Sustained job creation and the reduction in the share of temporary employees in the private sector underpin the resilience of the labour market in 2023, despite the slowdown in employment growth observed since the summer. The unemployment rate is set to drop to 12.1% in 2023, and to continue improving over the forecast horizon, to 11.6% and 11.1% in 2024 and 2025, respectively. The pick-up in wages is expected to be moderate and aligned to the thresholds set out in the multi-year agreement signed last May, which should not significantly affect cost-competitiveness.
Headline inflation to decelerate gradually
HICP inflation is expected to reduce to 3.6% in 2023, driven by the continued moderation of the energy component. Underlying price pressures started to show signs of easing only as of the third quarter. As a result, HICP inflation excluding energy and food is set to moderate more gradually over the forecast horizon. A further slowdown of HICP inflation to 3.4% is projected for next year despite the upward pressure exerted by the expected phasing out of government measures implemented in the past years to mitigate the impact of high energy prices. In 2025, HICP inflation is set to average 2.1%.
The declining cost of energy measures drives deficit reduction in 2023 and 2024.
The general government deficit in 2023 is projected to decline, but more gradually than in 2021-2022. After displaying a buoyant growth over several quarters, tax revenues are showing signs of moderation, despite the robustness of personal income tax revenues. The main driver of the projected moderation in 2023 is the lower-than-expected growth of indirect tax revenues, reflecting the deceleration in inflation of imported goods. On the expenditure side, the growing cost of pensions, driven by the indexation to inflation, and intermediate consumption are driving the current expenditure increase. Additionally, the government approved two further packages of measures in May and June (with an expected combined cost of EUR 2.7 billion, or 0.2% of GDP) to mitigate the impact of high energy prices, including, among others, an extension of the VAT reduction for basic food and direct support to the road and maritime transport sectors. In 2023, the estimated net budgetary cost of these measures is expected to decline by 0.6pps. to 0.9% of GDP. All energy-related measures (except the levy on energy companies) are expected to expire by 31 December 2023. Overall, the headline deficit is expected to narrow to 4.1% of GDP in 2023.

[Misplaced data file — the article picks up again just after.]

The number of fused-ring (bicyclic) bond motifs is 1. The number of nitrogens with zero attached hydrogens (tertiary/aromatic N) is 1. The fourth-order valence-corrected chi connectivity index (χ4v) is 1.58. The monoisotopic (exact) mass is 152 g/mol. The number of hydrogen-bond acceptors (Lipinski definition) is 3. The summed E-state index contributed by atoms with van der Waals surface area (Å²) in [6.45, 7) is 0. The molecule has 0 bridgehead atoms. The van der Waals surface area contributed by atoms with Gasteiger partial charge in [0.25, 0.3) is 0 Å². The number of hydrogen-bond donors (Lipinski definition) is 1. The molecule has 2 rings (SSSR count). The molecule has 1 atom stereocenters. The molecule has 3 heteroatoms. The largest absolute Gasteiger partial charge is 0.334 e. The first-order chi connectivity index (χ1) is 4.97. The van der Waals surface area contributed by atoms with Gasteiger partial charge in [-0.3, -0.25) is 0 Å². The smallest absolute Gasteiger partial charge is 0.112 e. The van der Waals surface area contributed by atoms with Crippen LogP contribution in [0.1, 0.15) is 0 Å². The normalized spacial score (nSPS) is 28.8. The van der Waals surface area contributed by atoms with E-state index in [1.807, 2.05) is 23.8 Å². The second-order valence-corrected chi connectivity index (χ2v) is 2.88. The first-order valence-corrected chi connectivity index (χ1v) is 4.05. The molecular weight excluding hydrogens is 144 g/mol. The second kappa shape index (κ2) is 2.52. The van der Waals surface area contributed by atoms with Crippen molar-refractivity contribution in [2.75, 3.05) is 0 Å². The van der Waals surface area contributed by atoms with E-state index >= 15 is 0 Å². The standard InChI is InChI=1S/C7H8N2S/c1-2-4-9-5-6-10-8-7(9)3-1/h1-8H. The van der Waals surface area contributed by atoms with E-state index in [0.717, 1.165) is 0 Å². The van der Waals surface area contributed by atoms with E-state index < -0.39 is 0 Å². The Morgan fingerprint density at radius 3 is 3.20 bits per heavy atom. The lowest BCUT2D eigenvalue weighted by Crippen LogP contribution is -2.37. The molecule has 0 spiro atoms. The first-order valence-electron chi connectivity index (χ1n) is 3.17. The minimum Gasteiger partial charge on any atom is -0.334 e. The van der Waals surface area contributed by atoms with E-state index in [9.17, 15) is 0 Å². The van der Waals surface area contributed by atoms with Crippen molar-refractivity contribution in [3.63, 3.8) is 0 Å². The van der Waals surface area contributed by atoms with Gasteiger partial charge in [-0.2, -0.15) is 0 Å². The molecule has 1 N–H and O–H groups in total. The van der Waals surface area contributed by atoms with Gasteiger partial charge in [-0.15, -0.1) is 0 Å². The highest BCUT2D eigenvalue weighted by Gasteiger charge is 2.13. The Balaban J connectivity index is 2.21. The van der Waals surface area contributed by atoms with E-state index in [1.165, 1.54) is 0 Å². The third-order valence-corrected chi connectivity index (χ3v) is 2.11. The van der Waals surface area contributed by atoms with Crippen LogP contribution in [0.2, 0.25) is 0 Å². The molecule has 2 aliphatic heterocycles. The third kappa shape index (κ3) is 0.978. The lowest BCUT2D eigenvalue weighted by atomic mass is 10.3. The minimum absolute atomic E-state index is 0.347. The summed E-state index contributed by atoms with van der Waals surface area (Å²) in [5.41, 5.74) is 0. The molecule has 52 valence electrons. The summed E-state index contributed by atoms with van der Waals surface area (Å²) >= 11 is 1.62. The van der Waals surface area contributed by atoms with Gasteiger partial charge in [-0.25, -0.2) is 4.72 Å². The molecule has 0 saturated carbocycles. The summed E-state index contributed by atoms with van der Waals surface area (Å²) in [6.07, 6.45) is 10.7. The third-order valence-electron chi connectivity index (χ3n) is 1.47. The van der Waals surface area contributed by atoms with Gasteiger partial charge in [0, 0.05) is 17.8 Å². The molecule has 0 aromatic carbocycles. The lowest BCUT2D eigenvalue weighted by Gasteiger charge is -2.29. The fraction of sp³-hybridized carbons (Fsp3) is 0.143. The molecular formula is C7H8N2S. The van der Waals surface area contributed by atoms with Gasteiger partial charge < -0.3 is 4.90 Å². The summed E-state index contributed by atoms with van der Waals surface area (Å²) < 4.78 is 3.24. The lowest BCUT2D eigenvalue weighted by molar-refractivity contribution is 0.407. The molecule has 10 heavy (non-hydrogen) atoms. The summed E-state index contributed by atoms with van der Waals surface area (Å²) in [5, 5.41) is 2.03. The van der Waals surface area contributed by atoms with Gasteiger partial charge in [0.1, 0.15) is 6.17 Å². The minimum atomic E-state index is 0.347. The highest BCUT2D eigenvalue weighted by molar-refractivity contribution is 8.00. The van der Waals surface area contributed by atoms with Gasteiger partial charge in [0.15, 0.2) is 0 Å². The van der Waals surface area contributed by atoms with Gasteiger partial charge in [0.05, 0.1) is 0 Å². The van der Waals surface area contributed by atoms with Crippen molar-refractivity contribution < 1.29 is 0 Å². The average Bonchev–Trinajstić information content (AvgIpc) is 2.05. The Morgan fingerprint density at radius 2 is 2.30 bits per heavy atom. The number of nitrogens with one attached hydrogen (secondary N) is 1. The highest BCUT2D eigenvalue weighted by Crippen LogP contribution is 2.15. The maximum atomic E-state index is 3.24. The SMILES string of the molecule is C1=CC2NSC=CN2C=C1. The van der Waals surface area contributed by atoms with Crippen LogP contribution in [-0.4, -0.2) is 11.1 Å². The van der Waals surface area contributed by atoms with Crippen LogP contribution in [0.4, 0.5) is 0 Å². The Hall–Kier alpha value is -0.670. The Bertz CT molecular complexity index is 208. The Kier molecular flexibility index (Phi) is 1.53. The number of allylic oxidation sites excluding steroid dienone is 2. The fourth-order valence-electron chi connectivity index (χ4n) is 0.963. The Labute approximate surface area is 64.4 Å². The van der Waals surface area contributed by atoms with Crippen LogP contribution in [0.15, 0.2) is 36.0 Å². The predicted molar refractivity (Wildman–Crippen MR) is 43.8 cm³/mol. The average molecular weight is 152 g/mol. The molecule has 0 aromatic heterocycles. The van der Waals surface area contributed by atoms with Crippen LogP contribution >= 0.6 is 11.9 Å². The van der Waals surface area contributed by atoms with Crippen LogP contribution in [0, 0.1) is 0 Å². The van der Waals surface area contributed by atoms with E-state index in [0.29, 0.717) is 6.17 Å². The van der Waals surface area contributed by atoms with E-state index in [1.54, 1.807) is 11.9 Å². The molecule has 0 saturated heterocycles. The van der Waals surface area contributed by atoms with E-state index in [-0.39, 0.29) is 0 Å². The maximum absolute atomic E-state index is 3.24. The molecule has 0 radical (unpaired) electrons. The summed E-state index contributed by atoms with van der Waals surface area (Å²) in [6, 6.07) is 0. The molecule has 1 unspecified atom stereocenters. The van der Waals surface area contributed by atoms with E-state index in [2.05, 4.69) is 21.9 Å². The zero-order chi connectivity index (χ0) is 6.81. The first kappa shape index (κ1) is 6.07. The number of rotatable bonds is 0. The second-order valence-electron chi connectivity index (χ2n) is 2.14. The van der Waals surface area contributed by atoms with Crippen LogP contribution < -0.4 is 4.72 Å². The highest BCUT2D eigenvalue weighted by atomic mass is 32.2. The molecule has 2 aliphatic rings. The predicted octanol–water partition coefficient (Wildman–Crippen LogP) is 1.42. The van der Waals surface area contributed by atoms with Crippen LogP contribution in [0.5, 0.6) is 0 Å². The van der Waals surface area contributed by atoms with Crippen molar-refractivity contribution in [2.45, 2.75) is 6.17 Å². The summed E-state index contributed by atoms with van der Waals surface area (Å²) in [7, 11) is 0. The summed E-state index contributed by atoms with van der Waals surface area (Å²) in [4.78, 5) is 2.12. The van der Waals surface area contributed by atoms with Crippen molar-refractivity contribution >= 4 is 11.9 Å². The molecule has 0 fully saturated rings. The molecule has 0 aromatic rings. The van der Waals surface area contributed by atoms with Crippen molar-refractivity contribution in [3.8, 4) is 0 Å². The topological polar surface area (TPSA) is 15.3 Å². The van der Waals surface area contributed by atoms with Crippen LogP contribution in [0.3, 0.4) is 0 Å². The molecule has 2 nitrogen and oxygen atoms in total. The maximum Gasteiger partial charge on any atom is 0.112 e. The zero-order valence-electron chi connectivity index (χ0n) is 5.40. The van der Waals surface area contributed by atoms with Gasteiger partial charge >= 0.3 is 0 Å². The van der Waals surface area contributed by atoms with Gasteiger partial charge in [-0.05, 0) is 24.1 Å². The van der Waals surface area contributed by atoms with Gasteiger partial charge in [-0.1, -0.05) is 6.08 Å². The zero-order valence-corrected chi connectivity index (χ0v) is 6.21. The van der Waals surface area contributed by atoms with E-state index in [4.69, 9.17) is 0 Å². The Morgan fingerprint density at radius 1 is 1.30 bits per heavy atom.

The deficit is expected to keep declining in 2024 to 3.2% of GDP, based on unchanged policies, as the budget for next year is yet to be put forward. Savings from the phasing out of energy-related measures are set to be the main driver of the deficit reduction in 2024. The budgetary impact of revenue measures such as the levy on financial institutions or the solidarity wealth tax is expected to expire by the end of 2024. The deficit in 2025 is projected to slightly increase to 3.4%. The debt-to-GDP ratio is projected to continue its declining path in 2023, decreasing to 107.5% and then stabilise in 2024-2025 at 106.5%, as the favourable differential between nominal GDP growth and the cost of servicing debt fades.